A car is often the best way of seeing the Algarve. Cars can be hired at Faro Airport and in other towns and cities in the Algarve. The Algarve has a good network of roads in the more populated areas. Drive on the right, left is for passing only.
Activities & Sports
From East to west, the coast is one beach after another. Many offer rentals for aquatic sports like parasailing, jet-skiing, canoeing, and kayaking. The Alentejo Coast is ideal for surfing and diving. A few towns, like Vilamoura and Albufeira, have modern marinas that sometimes offer boat rentals.
If you are a golf lover then you have come to the right place: the Algarve has a network of over 30 courses doted throughout the region. Famous Algarve golf courses include Vale do Lobo, Palmares, Boavista, and Quinta da Ria.
The 2 local mountain ranges are a haven for hikers: there are around 30 hiking trails to explore.
A well known spa town is Caldas de Monchique.
Archaeology There are traces of Roman villas, baths and port activity all over the Algarve region. The most visited are:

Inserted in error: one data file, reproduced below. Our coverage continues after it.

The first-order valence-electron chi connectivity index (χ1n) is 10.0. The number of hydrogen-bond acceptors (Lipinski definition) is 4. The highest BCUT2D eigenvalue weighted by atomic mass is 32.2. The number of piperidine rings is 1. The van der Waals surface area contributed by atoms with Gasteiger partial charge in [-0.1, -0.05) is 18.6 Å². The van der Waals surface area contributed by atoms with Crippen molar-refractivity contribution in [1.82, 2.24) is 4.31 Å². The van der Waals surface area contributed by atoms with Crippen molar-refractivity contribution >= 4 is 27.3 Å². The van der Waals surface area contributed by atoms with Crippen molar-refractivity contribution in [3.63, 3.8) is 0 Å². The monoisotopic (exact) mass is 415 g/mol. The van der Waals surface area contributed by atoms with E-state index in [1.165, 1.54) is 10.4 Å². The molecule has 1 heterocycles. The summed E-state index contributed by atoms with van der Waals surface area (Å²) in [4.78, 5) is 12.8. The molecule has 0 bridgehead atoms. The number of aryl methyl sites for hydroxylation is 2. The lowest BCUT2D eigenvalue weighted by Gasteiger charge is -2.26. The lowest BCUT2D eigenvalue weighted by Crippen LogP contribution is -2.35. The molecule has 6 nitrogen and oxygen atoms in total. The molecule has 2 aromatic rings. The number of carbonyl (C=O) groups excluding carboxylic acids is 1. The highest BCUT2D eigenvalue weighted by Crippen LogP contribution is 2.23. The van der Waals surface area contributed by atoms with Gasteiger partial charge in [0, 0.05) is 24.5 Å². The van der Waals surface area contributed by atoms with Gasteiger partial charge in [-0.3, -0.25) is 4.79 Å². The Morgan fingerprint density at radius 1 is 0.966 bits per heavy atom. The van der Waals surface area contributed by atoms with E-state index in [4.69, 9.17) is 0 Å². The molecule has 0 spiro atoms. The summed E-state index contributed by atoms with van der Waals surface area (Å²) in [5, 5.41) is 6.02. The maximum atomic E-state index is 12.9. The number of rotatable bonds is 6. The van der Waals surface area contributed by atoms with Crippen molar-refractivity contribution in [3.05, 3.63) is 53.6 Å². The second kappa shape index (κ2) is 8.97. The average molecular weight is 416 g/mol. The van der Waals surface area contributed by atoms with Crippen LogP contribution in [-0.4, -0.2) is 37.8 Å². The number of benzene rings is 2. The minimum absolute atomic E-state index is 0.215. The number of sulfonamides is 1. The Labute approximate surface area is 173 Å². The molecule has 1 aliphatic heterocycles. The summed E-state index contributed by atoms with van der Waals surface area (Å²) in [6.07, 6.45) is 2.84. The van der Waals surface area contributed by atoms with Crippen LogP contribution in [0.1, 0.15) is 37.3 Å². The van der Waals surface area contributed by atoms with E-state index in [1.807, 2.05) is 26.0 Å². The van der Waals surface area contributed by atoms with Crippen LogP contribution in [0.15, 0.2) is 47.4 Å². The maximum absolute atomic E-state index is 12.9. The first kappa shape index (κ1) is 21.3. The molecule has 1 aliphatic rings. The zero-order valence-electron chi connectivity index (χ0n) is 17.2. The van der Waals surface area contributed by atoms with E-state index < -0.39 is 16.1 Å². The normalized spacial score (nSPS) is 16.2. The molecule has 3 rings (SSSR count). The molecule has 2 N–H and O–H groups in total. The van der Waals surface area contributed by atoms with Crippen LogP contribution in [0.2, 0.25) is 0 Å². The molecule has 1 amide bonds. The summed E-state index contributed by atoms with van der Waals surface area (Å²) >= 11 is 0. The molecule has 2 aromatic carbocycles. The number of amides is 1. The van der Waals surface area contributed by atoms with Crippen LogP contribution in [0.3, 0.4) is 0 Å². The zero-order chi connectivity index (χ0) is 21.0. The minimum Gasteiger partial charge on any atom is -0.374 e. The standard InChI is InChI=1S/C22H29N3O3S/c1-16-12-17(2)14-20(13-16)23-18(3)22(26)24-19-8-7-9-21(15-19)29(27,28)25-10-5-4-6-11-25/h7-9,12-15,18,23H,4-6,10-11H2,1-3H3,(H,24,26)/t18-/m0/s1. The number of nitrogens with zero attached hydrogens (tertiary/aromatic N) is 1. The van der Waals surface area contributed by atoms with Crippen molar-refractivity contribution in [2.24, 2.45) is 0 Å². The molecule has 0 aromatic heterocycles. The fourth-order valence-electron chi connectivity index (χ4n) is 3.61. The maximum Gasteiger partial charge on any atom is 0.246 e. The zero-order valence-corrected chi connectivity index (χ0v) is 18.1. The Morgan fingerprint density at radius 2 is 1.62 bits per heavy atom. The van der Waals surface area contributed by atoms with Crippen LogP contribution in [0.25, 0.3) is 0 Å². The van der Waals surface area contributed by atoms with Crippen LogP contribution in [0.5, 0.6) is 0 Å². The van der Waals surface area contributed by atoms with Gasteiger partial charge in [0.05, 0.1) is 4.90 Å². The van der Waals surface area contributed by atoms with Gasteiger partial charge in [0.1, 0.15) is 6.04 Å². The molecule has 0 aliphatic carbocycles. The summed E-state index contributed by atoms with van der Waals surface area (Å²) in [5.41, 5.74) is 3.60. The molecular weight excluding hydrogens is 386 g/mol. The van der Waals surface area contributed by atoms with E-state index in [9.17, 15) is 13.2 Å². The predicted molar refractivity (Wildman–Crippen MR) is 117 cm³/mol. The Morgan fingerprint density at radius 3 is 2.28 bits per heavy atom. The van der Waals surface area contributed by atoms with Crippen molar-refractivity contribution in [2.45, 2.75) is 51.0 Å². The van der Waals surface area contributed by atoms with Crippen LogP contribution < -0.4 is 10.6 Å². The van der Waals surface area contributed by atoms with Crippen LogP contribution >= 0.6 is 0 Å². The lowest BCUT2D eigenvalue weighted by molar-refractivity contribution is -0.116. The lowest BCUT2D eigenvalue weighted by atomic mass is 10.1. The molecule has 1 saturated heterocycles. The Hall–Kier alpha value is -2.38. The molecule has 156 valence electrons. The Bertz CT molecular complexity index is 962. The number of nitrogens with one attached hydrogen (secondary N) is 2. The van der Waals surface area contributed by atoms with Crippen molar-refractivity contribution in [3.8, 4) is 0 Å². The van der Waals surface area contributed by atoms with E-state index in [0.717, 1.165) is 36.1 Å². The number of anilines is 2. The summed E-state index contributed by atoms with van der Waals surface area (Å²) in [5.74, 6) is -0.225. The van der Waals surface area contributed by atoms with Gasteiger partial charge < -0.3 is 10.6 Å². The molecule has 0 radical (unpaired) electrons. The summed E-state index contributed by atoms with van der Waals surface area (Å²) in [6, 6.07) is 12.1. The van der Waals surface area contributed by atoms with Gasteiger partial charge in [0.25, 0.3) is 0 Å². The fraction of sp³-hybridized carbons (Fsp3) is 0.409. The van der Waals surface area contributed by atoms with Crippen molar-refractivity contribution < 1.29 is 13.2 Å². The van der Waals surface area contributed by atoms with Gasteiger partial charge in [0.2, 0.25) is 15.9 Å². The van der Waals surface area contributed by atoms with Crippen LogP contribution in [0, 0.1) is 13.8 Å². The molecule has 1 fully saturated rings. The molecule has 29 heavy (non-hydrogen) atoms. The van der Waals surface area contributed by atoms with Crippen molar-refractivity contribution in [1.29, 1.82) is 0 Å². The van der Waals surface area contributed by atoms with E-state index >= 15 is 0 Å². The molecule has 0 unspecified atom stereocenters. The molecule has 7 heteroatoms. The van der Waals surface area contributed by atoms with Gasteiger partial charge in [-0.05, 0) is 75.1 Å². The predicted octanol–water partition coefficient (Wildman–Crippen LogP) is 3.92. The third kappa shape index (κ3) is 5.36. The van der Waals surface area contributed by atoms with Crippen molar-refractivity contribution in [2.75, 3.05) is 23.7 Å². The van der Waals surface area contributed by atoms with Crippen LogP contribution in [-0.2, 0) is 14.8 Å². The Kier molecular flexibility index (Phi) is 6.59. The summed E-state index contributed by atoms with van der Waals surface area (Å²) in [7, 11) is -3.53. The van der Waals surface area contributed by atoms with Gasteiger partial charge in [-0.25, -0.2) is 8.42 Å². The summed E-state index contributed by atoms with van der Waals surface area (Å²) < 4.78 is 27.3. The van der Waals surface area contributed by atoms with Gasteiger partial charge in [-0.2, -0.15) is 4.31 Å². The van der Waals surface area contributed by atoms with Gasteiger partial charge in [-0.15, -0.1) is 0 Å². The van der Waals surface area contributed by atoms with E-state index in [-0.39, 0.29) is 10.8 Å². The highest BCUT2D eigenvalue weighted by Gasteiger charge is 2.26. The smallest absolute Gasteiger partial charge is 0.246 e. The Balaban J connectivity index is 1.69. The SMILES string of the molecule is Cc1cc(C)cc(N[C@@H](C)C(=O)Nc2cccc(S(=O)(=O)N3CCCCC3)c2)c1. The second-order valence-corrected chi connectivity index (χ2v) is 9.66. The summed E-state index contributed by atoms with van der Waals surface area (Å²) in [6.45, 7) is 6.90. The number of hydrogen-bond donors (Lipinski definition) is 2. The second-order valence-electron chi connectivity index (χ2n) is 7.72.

Near Vilamoura, the Cerro da Vila site showcases the ruins of a Roman villa which contains two residences, baths, necropolis, dams, fish salting stations and Roman mosaics. This archeological finding dates back to the 1st century.
Miróbriga is an ancient Roman town located near the village of Santiago do Cacém. Archeology revealed that the town occupied the site of an ancient Iron Age settlement that existed since the 9th century B.C. The baths are among the best preserved in Portugal. Close by there is a bridge with a single semicircular arch, an Imperial temple and a temple dedicated to Venus. Between these two are the remains of an older temple dedicated to the local divinity. North of the forum are the ruins of the market and the inns. The only complete hippodrome known in Portugal is located here, further from the centre.